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It’s Love In Bihar

12 Nov

There have been many occasions when I have walked past playgrounds on my way to home. And quite a few times I have been fascinated by the children playing a game of cricket or football. Maybe it reminds me of the good old days or maybe I just need to relax a bit, whatever it is, I just stand and watch the game. For no reason, no entertainment, no gains as such; just killing time. I would not have anything to do at home either, so why not just stand and watch. The game gives me no joy, no fulfillment, serves no purpose and yet I while away my time. Say 15-20 mins or half an hour, not much. That amount of time goes unaccounted for!

Watching this movie, and many other movies in the past, have been of such experience. The movie just goes on and on, like the games that I watch. It fails to entertain, its not meant to leave an impact, its not subject based; its just like passing the ball from one foot to another without scoring a goal.

The players are good, Vinay Pathak, Rajat Kapoor and the promising Anand Tiwari whom I last saw in Aisha. We have a newcomer Sita Spada and quite a few character actors who have played their part ok, but not good enough. The entire team seems uninspired and the slow story telling does not help at all.

The movie is set in Bihar, but it could have been set anywhere. We have a firang, Sita Spada, who wishes to visit Madhubani in Darbhanga, Bihar. The reason for the visit is to study the paintings from that region, as that is a subject of her research. But that’s such a lame excuse for a tourist visit because Sapna, the firang, does not even seem to know about Kali vanquishing a demon under her feet and she hasn’t seen the painting of Lord Shiva before. These things are supposed to be elementary, especially if you want us to believe that someone comes such a long way to do research!

Keshu, played by Anand Tiwari, is son of a truck driver. Some background info on Keshu now. He is rusticated from college because he helped his friends in an exam. The question paper was tough, but he did not help them copy answers. He did the next best thing, he just eased the tension by spreading laughing gas. Second worst use of NO2 in a movie, first worst being Housefull.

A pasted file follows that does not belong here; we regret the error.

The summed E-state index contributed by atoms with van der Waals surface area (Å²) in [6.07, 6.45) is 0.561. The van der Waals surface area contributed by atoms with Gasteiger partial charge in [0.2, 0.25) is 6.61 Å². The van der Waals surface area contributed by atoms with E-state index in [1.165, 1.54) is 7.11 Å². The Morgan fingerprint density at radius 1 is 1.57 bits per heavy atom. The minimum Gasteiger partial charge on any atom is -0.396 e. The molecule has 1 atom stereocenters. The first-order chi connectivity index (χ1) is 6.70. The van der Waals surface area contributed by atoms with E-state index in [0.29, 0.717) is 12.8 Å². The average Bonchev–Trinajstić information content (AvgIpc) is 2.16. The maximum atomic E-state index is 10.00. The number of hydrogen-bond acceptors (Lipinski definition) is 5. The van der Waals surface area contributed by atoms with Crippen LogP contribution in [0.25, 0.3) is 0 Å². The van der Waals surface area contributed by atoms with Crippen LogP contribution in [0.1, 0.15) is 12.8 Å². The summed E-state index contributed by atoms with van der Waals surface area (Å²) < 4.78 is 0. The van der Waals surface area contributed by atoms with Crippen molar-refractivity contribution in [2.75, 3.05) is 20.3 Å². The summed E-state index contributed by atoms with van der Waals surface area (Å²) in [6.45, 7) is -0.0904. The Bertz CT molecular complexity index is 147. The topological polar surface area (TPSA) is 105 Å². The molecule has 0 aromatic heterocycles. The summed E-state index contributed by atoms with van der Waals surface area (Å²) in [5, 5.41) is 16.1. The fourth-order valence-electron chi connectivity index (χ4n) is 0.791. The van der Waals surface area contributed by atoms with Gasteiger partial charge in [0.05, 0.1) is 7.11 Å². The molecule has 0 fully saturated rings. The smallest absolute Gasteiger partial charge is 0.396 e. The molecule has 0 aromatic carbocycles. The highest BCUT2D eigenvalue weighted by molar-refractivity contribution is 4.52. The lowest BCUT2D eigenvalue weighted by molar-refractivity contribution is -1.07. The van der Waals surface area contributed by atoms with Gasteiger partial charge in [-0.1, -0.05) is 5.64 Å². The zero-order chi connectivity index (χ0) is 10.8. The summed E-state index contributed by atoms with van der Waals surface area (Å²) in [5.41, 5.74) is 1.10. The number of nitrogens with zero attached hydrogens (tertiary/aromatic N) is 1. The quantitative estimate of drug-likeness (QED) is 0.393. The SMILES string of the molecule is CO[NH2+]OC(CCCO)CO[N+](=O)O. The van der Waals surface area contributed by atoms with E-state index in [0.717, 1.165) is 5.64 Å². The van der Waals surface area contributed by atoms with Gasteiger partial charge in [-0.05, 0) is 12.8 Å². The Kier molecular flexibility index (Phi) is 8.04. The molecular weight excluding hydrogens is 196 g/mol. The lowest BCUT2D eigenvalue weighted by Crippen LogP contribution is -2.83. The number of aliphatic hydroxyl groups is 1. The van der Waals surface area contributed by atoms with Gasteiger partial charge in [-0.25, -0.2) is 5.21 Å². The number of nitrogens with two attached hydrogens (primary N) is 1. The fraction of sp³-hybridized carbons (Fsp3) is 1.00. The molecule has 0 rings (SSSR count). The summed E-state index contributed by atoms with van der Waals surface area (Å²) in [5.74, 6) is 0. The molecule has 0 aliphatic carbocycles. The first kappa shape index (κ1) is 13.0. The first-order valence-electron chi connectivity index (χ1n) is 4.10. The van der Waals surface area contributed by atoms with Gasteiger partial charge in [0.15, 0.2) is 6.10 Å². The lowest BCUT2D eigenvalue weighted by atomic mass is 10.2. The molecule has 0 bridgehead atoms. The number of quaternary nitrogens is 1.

The moment Keshu sees Sapna, you know what’s going to happen; the flow of hormones triples in the body. The movie just drags along like a slow push cart, as you know where the cart is heading for. And that’s when two twists occur within a span of 10 minutes. I will tell you about the twist, as I believe that, the twist may push you  into wathcing the movie; else there is no reason. The push cart now wishes to fly like a jet, but not on wooden wheels please!

Firstly, just when Keshu thinks of proposing to Sapna, her boyfriend arrives. Keshu is heart-broken as he watches them smooch. But even before she gets to spend fun time with her boyfriend and even before Keshu starts sulking, Sapna gets kidnapped. The small scale industry in UP-Bihar kicks in, to grab their space on-screen !

What happens next is anybody’s guess, but how it happens, keeps you engaged. The last half of the movie is much better than the first half. With Vinay and Rajat in the starcast, I was hoping for some good comedy and maybe a revival of the ‘Bheja Fry’ times. But no! Vinay Pathak as a drunk hawaldaar who has not had a single permosion in his job, takes up the kidnapping case to redeem himself. And Rajat Kapoor as the ‘unfortunate’ DSP of the district isn’t very good either.

The dialogues are very pedestrian and the movie is predictable in most parts. The only credible bit was the dialect and the lingo; it was consistent and everyone spoke it well. But the biggest problem is with the story telling. The direction is a slack job! The movie could have been better, if they had avoided the cliches and if the writing had been a little better. But, I guess, jo dooba, so dooba.

This post was also published on MadAboutMoviez

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Posted by on November 12, 2011 in bollywood, movie review, movies

 

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